Lately you see a lot of software company R&D teams organized around internal products. The Search Team provides a Search service and its “customers” are the teams whose code consumes that service. The Developer Productivity Team’s product is a suite of tools for managing local development environments and running tests, and its “customers” are the developers who use those tools. And so on.
The idea behind this organizational trick seems to be that product-oriented teams will act like a company. They’ll make better strategic decisions because their goals will be aligned with those of their internal customers.
This is pretty silly.
If a company satisfies the needs of its customers and potential customers, it can grow and thrive and put resources into attracting more revenue. If a company fails to satisfy customer needs, it loses out to competitors. As a company changes its strategy, the market provides feedback. These dynamics don’t exist for an internal team – especially a platform (or “infrastructure,” or “ops”) team.
When asked to think like a company in this way, a platform team will define their product as something like, “a reliable, performant, and secure platform for running software products.” Fine – but think of all the things that a company can do that you can’t do:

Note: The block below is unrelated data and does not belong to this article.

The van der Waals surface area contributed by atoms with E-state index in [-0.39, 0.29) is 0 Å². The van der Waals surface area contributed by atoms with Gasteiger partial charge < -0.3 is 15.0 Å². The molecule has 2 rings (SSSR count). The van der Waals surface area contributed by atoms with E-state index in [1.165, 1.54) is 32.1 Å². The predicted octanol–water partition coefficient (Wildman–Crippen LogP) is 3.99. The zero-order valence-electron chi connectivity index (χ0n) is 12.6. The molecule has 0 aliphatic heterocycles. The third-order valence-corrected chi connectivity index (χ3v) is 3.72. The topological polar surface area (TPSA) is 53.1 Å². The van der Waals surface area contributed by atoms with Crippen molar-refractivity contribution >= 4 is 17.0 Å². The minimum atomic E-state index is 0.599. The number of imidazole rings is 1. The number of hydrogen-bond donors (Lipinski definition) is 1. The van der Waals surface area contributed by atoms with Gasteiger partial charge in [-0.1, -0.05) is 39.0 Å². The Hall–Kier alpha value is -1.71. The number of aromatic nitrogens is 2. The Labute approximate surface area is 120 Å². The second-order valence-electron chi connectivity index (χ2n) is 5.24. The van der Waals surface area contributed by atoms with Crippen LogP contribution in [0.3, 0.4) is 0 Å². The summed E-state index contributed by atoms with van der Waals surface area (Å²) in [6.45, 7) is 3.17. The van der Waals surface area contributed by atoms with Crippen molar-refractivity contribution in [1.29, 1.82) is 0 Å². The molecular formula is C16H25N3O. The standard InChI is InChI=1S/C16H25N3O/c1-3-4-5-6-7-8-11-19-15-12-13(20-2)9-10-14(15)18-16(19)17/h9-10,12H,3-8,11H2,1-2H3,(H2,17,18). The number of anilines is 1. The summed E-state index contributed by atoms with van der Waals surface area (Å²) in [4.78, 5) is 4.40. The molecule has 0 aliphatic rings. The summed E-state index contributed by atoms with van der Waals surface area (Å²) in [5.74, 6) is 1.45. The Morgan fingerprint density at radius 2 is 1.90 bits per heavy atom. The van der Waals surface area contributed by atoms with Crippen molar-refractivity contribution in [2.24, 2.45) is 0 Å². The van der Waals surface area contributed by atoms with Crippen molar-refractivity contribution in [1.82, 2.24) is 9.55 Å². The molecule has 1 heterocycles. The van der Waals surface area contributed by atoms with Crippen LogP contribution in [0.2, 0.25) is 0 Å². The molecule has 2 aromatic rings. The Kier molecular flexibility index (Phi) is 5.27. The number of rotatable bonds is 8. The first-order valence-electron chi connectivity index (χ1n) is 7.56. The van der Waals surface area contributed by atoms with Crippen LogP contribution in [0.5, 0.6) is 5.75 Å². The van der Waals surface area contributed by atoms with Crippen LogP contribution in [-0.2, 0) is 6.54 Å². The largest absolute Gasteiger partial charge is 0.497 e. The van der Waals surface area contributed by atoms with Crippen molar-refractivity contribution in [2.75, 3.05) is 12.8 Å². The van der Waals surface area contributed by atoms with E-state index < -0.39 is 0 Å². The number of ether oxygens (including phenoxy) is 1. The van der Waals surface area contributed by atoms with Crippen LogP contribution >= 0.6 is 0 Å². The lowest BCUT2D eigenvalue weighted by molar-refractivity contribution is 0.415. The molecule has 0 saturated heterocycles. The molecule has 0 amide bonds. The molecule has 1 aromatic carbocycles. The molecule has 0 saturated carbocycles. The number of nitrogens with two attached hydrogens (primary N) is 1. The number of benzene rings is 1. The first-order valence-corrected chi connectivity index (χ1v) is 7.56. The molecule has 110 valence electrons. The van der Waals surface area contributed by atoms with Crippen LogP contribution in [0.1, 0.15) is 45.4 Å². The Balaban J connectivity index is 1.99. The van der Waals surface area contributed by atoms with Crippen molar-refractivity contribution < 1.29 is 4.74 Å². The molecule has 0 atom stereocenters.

- You can’t attract new customers
- You can’t pivot to a different product
- You can’t focus on a different market segment
- You can’t sacrifice some set of customers to attract another
If you try to “think like a company” as a platform team, you will try to do what successful tech companies do: launch attractive features. But you can waste a lot of time that way, because the most important feature of a software platform is boringness.
If the platform team must act like a company, then it should act like a struggling company that’s desperate to keep its last few enterprise customers. This implies a very different strategy than that of a startup. Change as little as possible and put the bulk of your energy into efforts that increase boringness: documenting, simplifying, and fixing. Don’t build anything exciting if you can avoid it, and if you must build something, build it in service of boringness.